Trading in the last week of January seemed to be concluding that a correction of 11% was about right. This week’s trading seems to suggest 14% is a better estimate. Traders have many worries on their minds: the Ukraine crisis, the economic effects of relaxing Covid restrictions, very high inflation rates and higher interest rates resulting from the FOMC meeting in March.

All in all, remaining largely in cash and being very conservative with your investments remain sound advice.

The Standard and Poors 500 index (SPX) had another rough day, closing down 31 points to 4349, down 0.7% on the day and 1.5% on the week. The approximate low of the correction during the last week of January was 4300, so today’s closing price is getting close – will SPX find support and bounce? Or will the index break through and perhaps begin a severe market crash of 30%, 40%, or even more? Trading volume of the S&P 500 companies was below average all week, rising slightly above the 50 dma today.

VIX, the volatility index for the S&P 500 options, opened this morning at 27%, moved as high as 30% and then pulled back somewhat to close at 28%. One might say the smaller increase in volatility didn’t match the severe sell off of the past two days. Is that a sign of the negativity lessening? Maybe.

I track the Russell 2000 index with the IWM ETF. The owners of Russell have priced everyone out of the Russell 2000 index and option data. That is why I plot the IWM prices. IWM closed today at 199.47, down 1.73 points, down -0.9% on the day and down 1.1% for the week.

The NASDAQ Composite index closed today at 13,548, down 169 points or 1.2%. NASDAQ opened the week at 13,769, resulting in a weekly loss of 1.6%. NASDAQ has been hit hard by this correction. NASDAQ’s 50 dma and its 200 dma are very close to 14700. NASDAQ is now trading 1152 points below those moving averages. Put another way, NASDAQ would have to gain 8.5% to regain those moving averages. NASDAQ trading volume was below average all week.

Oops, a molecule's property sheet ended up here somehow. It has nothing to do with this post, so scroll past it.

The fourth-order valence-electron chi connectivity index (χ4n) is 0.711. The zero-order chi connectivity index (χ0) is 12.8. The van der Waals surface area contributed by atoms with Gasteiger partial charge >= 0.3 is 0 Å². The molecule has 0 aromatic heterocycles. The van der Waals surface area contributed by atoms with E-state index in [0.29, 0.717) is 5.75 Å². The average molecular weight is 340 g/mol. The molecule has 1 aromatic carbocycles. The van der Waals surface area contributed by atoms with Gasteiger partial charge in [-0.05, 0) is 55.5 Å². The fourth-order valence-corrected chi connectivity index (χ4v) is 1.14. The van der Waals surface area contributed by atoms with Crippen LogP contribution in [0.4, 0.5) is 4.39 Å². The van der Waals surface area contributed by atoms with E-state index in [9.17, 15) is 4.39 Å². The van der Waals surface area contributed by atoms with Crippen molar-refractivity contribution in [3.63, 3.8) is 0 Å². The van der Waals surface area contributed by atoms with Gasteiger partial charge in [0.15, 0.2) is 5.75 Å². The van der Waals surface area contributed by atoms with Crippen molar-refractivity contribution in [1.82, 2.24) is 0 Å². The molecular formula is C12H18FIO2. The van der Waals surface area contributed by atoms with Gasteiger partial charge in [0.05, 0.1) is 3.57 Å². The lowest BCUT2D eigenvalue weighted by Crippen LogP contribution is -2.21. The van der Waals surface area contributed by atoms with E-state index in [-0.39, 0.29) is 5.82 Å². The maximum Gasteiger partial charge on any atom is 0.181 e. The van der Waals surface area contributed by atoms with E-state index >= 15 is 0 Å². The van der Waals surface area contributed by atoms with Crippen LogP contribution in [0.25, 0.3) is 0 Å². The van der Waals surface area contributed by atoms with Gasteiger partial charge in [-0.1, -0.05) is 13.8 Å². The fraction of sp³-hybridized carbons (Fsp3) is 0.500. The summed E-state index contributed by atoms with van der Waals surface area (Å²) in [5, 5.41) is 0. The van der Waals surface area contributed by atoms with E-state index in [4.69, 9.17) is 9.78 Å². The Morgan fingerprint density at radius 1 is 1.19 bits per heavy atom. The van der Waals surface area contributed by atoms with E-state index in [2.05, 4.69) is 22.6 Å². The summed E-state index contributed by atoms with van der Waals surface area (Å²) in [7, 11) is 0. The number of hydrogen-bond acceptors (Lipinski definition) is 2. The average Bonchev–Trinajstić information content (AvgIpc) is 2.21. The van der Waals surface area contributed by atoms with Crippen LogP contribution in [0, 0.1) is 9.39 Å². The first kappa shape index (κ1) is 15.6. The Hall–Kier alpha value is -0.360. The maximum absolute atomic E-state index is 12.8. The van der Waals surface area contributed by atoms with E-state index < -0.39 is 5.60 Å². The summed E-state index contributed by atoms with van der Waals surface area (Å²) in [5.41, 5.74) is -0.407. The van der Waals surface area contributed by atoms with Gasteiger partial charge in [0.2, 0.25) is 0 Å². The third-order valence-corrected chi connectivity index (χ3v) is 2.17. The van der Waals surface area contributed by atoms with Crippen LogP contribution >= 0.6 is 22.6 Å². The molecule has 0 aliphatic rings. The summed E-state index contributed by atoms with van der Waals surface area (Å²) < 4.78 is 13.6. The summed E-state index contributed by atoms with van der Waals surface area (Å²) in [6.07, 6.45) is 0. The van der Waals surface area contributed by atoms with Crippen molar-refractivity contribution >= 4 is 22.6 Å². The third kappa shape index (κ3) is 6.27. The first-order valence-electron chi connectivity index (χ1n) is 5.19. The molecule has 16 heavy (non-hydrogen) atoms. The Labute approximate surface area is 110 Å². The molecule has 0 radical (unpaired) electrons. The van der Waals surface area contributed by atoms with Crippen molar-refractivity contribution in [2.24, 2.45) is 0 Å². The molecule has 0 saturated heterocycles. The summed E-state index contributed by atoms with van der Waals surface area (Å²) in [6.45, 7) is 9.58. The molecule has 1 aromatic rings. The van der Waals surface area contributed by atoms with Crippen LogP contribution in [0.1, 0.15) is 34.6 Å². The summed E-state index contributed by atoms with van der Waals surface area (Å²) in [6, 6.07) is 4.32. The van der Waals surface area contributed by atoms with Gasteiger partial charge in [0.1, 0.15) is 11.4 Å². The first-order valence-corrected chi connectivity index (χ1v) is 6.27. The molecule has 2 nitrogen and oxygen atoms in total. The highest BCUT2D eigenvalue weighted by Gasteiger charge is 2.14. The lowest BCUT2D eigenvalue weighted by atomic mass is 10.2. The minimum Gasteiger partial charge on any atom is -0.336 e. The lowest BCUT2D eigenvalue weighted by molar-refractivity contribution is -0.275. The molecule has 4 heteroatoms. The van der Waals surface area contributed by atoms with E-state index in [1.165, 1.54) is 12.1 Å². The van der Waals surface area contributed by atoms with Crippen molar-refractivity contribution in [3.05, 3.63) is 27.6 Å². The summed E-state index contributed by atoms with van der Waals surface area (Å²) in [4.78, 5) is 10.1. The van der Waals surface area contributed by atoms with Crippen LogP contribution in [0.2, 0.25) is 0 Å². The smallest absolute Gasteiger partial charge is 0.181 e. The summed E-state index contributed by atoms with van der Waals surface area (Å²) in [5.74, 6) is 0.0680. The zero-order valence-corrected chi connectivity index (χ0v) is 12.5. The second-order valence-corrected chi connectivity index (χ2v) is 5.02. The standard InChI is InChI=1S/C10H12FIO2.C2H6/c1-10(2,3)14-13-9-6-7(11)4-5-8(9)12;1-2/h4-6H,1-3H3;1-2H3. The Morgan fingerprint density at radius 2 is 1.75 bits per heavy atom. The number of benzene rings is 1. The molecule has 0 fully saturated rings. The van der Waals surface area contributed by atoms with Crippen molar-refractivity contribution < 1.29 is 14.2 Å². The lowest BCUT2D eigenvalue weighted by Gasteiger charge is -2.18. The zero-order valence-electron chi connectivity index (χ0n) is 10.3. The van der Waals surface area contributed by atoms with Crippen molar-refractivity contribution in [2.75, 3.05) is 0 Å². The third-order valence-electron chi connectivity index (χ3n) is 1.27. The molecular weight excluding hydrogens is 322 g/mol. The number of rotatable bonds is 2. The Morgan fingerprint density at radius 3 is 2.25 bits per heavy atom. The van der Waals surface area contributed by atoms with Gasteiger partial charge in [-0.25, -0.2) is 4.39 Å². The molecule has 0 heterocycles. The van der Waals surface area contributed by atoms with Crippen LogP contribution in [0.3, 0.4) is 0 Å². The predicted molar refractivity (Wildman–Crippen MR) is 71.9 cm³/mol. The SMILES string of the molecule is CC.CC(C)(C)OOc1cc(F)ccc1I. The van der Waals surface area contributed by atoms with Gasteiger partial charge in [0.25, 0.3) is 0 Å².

With the S&P 500 index solidly under its 200 dma, we are experiencing a serious correction. Some technical analysts call any decline less than 10% just a minor pull back. The low toward the end of January was down about 11%. This correction isn’t irrational. We are setting records with recent measures of inflation. A more serious fear for traders is the Fed’s cure for inflation: ending their bond purchases (pumping up the money supply) and increasing the federal discount rate, the interest rate charged banks by the Federal Reserve. Both will put a strong damper on economic growth and hence stock prices.

That brings us to the key question: How much damage will that cause for the markets? Down 11%? Down 25%? More? Market pricing always reflects traders looking forward, predicting the price trend, and placing their bets (trading). You could say the majority opinion in the last week of January was trimming 11% was about right. Will that hold, or are traders starting to worry that the economy might be harder hit by inflation and higher interest rates?

The market seems to be oscillating between mild bullishness and panic. If the covid restrictions continue to decline, that will tend to stimulate significant recovery and growth. But if the next round of CPI and PPI data move higher yet, all bets are off.